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Skip to 0 minutes and 8 secondsWelcome to this course, which is on medicines adherence, understanding and changing patient behaviour. Across the next two weeks, you'll be exploring the following things. In week one, we're going to be looking at the wide range of factors that influence whether or not a patient takes their medicines. And in week two, we'll go on to look at behaviour change techniques that can be used in the clinical consultation to support adherence to treatment. The lead educators for the course are myself and my colleagues, Dr. Lyndsay Hughes and Dr. Vivian Auyeung. And you'll meet us throughout the course. And you'll also be meeting clinicians and patients who will share with us their real-life experiences of successful and not so successful consultations.

Skip to 1 minute and 3 secondsWe look forward to hearing from you about how you get on with the interactive exercises and videos. And please do use the discussion boards to ask questions and to interact with your fellow learners.

Welcome to Medicines Adherence: Understanding and Changing Patient Behaviour

Professor of Psychology as Applied to Medicines, John Weinman, introduces us to the course on medicines adherence.

During this two week course, you will develop your understanding of medicines adherence, and reflect on your consultation behaviours, in order to:

  • Critically evaluate emerging practical and theoretical challenges and issues surrounding medicines adherence and behaviour change.

  • Apply evidence-based, individual level techniques, to initiate and support long-term positive behaviour change in consultations about medicine-taking behaviour.

This course has been designed for healthcare professionals. However, we welcome people from every background and have found that the experiences of people with an academic or personal interest in this area including carers, health students and people personally taking medicines for long term conditions greatly adds to the quality and breadth of discussion and learning. You might like to read 6 tips and tools for social learning on FutureLearn to help you get the most out the platform’s social learning features.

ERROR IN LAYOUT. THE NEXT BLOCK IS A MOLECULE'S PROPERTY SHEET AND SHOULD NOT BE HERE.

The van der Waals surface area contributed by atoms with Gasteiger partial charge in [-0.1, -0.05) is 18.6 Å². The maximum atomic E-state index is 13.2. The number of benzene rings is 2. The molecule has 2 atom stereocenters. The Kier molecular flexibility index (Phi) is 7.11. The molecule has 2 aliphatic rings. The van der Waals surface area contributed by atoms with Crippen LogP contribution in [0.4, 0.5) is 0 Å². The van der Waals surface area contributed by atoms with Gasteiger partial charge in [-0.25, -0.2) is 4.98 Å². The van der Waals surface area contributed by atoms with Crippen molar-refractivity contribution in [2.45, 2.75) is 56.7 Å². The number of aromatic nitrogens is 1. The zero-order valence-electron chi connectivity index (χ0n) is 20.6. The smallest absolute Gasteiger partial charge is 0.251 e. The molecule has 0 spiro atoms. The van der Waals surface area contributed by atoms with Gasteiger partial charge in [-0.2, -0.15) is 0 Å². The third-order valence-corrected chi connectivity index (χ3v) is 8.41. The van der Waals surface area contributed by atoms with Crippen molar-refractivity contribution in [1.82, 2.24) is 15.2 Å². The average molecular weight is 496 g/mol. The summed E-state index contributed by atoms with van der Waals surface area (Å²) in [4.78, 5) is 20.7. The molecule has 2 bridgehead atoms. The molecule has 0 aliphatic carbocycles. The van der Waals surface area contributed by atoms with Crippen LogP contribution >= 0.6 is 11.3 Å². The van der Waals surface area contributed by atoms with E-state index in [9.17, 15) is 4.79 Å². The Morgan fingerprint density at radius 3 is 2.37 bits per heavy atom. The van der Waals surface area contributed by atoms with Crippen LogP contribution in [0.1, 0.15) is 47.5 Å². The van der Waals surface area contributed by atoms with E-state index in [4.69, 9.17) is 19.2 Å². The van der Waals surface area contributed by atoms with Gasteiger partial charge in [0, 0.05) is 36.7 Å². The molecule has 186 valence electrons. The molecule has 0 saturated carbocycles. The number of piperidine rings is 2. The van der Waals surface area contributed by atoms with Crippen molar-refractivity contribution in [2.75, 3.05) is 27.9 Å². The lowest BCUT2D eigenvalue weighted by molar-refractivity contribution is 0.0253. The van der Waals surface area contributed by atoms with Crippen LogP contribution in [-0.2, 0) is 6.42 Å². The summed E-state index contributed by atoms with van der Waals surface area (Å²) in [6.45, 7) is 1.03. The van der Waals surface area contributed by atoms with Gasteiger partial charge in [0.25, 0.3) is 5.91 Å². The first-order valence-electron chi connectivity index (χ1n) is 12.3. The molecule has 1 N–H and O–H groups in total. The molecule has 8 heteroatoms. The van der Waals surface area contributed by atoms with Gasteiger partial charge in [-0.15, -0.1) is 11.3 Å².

The theoretical underpinning of this course is drawn from the pioneering work of Professor John Weinman, Institute of Pharmaceutical Science, King’s College London and Professor Rob Horne, School of Pharmacy, University of London.

The Medication Related Consultation Framework (MRCF), which underpins Week 2 of this course, is the first consultation framework to focus on medicines. It was developed and validated by Dr Rauja Abdel-Tawab, Dr Delyth James, Dr Andreas Fichtinger, Dr Jane Clatworthy, Professor Rob Horne and Professor Graham Davies.

The following articles are recommended reading for course:

Ahmed, R., & Aslani, P. (2014). What is patient adherence? A terminology overview. International journal of clinical pharmacy, 36(1), 4-7.

Vrijens, B., De Geest, S., Hughes, D. A., Przemyslaw, K., Demonceau, J., Ruppar, T., & Matyjaszczyk, M. (2012). A new taxonomy for describing and defining adherence to medications. British journal of clinical pharmacology, 73(5), 691-705.

World Health Organisation (2003) Adherence to long term therapies: Evidence for Action.

European project for Ascertaining Barriers for Compliance (ABC)

Although reading these publications will deepen your understanding of the issues, we would like to emphasise that they are not essential to the understanding of the course.

Pre-course survey

If you haven’t done so already, we would be very grateful if you would take the time to complete our pre-course survey which asks you some questions about your expectations and your previous learning experiences, to help us keep improving FutureLearn and our courses. We hope that you will also find it useful to reflect on your answers as you go through the course.

The survey should only take about five minutes to complete. For more information about how your answers will be used and stored, please take a look at our Privacy Policy.

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This video is from the free online course:

Medicines Adherence: Understanding and Changing Patient Behaviour

King's College London